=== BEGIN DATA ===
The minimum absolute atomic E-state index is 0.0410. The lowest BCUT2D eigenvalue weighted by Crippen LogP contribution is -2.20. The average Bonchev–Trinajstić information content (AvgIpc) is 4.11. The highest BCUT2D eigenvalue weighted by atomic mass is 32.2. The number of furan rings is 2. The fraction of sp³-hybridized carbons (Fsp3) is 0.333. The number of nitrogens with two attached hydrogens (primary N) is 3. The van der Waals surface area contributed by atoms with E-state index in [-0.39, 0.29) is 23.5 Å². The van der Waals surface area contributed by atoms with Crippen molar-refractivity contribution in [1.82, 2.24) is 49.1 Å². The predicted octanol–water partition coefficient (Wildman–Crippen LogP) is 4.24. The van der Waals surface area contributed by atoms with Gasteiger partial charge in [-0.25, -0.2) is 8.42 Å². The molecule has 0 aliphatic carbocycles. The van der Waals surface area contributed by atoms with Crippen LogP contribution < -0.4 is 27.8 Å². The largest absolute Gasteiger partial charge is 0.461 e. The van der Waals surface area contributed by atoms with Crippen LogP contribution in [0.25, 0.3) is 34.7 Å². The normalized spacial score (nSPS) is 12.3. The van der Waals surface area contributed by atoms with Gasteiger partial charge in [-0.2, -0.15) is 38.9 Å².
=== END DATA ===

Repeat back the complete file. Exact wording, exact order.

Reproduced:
The minimum absolute atomic E-state index is 0.0410. The lowest BCUT2D eigenvalue weighted by Crippen LogP contribution is -2.20. The average Bonchev–Trinajstić information content (AvgIpc) is 4.11. The highest BCUT2D eigenvalue weighted by atomic mass is 32.2. The number of furan rings is 2. The fraction of sp³-hybridized carbons (Fsp3) is 0.333. The number of nitrogens with two attached hydrogens (primary N) is 3. The van der Waals surface area contributed by atoms with E-state index in [-0.39, 0.29) is 23.5 Å². The van der Waals surface area contributed by atoms with Crippen molar-refractivity contribution in [1.82, 2.24) is 49.1 Å². The predicted octanol–water partition coefficient (Wildman–Crippen LogP) is 4.24. The van der Waals surface area contributed by atoms with Gasteiger partial charge in [-0.25, -0.2) is 8.42 Å². The molecule has 0 aliphatic carbocycles. The van der Waals surface area contributed by atoms with Crippen LogP contribution < -0.4 is 27.8 Å². The largest absolute Gasteiger partial charge is 0.461 e. The van der Waals surface area contributed by atoms with Crippen LogP contribution in [0.25, 0.3) is 34.7 Å². The normalized spacial score (nSPS) is 12.3. The van der Waals surface area contributed by atoms with Gasteiger partial charge in [-0.2, -0.15) is 38.9 Å².